Blender Vs Food Processor: Which One Should I Buy?

October 9, 2018

Since many cooks face the challenges of a small kitchen and inadequate countertop space they have to think before buying any additional equipment and keep the unnecessary clutter to a limit. If you are among those cooks, you might have wondered if a blender and a food processor could be used interchangeably. Since they both have blades that rotate within a bowl, they must be processing food in a similar way. Why not simply throw away one and keep only one appliance to perform all the processing work?

Although, it would save you some counter space, but one appliance can definitely not do all sorts of tasks involved in your kitchen. These two appliances may look alike but have fundamental differences in their design which is why they are both specialized for serving different purposes.

The shape of the blades together with the design of the container renders a blender work better with liquids. You could use it to make smoothies, milkshakes and other frozen drinks. Soups, sauces and salad dressings are also among its top specialties. However, if you are working with solids or are looking for something to perform the more labor-intensive work for you like kneading pizza dough or chopping vegetables to make fresh salads, you are actually asking for a food processor.

To make things simpler, let’s consider each of the appliances separately and see what they can and can’t do:

Food Processor:

A food processor saves you from struggling with a knife for chopping endless vegetables for the preparation of a single meal. A regular food processor comes with at least 2 discs for slicing and shredding different thicknesses of the vegetable which a blender would not be able to do at all. It also usually includes 2 sets of blades: one for chopping and pureeing and another for kneading pizza or bread dough.

Although a food processor can manage pureeing ingredients into a thick paste when making baby food for example, it will not be able to manage thinner consistencies of soups and smoothies very nicely. Using a good food processor you can also make homemade nut butter quite easily. High-end food processors come with additional attachments to broaden the range of tasks it can perform. These may include whipping attachments, grating and dicing disks, dough paddle for making cookie dough and even blender attachment to facilitate you with smoothies and soups.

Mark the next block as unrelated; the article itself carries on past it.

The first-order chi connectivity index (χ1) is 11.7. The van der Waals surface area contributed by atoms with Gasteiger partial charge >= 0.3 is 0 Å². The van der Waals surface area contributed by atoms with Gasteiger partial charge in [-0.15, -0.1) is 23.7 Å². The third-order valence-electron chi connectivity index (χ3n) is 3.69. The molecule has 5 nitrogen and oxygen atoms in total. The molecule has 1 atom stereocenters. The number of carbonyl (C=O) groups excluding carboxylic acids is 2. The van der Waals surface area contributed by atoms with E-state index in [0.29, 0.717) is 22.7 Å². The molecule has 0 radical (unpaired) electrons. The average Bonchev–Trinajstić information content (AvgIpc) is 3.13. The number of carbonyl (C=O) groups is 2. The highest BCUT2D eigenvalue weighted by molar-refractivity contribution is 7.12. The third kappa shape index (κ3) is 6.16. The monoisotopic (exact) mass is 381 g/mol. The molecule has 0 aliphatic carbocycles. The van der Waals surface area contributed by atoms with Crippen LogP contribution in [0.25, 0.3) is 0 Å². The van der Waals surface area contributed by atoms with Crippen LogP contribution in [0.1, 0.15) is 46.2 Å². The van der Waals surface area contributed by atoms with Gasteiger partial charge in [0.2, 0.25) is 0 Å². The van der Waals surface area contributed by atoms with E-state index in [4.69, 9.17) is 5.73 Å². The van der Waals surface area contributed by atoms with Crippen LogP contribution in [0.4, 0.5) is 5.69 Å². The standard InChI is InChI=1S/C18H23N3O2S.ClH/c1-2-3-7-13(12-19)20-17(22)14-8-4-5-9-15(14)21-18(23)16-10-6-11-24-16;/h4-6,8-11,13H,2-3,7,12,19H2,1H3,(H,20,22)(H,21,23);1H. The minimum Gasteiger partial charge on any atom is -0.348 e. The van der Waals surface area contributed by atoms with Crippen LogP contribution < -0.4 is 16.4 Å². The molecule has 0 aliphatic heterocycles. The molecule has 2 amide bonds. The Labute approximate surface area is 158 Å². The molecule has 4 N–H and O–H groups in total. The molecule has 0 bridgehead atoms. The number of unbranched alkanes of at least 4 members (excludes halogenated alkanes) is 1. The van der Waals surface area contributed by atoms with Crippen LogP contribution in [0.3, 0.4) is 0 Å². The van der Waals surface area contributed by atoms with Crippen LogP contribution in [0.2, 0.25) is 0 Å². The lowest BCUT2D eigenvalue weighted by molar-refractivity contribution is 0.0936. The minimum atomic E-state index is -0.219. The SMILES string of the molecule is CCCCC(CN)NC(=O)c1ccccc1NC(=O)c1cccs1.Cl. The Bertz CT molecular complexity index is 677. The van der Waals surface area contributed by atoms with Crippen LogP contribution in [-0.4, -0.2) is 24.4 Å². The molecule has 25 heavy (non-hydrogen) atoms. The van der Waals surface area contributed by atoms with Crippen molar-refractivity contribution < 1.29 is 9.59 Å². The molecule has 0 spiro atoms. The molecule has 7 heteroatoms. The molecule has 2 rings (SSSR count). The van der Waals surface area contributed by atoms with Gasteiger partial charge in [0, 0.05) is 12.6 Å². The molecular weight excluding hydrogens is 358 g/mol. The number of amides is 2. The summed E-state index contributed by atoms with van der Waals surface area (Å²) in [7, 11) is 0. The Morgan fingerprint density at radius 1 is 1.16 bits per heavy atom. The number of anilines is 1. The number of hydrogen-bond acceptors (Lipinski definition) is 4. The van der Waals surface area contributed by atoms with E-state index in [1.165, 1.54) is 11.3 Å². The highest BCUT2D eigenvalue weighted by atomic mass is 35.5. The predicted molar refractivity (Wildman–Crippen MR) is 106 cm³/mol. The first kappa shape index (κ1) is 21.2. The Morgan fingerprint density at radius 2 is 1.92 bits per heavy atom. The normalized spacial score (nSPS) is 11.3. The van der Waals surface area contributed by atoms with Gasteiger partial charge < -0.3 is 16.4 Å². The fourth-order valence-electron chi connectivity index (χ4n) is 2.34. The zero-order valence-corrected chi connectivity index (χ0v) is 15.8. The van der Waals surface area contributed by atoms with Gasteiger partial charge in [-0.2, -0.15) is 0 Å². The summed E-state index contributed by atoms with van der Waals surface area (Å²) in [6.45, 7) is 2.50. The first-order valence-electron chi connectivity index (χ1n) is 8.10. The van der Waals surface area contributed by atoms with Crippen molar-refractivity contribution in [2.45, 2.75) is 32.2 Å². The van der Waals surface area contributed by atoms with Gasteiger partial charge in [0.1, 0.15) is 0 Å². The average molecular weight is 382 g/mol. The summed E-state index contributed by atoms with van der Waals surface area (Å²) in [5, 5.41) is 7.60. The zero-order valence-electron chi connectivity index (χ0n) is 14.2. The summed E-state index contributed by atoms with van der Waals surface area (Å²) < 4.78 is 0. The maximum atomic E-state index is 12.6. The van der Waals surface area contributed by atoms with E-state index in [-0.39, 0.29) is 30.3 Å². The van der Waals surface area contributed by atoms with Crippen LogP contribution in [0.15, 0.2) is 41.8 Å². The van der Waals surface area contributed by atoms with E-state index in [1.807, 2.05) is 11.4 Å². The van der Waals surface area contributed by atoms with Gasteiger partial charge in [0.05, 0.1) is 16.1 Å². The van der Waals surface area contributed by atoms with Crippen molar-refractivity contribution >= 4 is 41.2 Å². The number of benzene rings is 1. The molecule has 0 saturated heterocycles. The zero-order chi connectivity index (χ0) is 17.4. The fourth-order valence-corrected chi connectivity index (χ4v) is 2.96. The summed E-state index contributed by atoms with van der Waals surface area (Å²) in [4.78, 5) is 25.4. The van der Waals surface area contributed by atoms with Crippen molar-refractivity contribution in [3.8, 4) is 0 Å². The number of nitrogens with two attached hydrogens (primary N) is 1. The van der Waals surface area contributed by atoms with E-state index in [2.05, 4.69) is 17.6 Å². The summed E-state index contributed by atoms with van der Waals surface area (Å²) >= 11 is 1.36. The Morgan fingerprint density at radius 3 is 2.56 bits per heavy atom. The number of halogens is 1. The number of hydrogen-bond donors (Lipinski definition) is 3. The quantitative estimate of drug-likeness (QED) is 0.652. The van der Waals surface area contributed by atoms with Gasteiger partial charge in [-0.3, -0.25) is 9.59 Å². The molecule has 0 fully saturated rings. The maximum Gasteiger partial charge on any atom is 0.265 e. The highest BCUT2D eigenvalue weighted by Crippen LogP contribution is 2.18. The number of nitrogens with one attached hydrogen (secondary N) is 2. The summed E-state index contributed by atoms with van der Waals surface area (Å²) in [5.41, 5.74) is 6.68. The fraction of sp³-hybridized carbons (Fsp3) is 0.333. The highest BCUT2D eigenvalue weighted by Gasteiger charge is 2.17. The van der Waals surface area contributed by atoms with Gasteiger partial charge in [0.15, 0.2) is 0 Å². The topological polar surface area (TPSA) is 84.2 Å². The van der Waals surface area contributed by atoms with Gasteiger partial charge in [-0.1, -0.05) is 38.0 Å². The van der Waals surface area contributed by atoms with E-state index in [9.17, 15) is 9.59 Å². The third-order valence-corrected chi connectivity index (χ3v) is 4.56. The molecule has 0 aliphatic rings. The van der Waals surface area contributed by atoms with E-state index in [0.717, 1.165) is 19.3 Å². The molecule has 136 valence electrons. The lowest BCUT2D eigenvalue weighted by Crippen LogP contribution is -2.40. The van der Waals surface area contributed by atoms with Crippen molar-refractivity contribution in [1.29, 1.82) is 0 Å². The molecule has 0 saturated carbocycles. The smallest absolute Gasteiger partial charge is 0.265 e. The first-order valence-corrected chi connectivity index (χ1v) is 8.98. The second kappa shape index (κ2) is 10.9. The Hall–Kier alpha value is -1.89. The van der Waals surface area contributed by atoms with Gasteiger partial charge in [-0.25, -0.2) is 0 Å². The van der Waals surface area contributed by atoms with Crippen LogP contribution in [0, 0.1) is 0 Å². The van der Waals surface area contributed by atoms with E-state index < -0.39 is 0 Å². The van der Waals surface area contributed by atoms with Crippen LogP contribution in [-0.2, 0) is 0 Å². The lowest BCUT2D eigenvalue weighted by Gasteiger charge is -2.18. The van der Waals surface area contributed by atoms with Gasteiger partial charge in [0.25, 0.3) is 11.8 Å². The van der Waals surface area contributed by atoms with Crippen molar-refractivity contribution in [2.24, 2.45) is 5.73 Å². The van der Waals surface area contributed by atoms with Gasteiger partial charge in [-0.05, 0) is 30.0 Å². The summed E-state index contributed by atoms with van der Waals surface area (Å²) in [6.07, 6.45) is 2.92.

A blender is especially designed for catering all sorts of liquids: smoothies, soups, milkshakes, cocktails, salad dressings; you name it and the blender can make it! These appliances can handle liquids very well and blend them into a perfectly smooth beverage. The high-end blenders will offer ice-crushing capabilities as well which would improve the quality of your smoothies making them thicker and creamier. The pricier versions will also have motors strong enough to manage making nut butters but as a general rule food processors are better qualified for this task. You should always read the user manual of the appliance to decide what it can and what it can’t do for you.

Solids or mixtures without sufficient liquid can be quite challenging for a blender so whenever you are blending a drink in it, make sure you add enough liquid in the form of milk, juice, water etc for the blades to keep moving smoothly and your drink to be uniformly blended.

So you see that although you can use either of the appliances for some tasks, you cannot possibly think of only keeping a single appliance for all the blending and processing tasks. Each of the appliances has its own strong suits and purposes. You will either have to keep both the appliances in your kitchen or a single appliance which has attachments for both blending and food processing so that you will be able to perform each and every task using the specialized tool for it.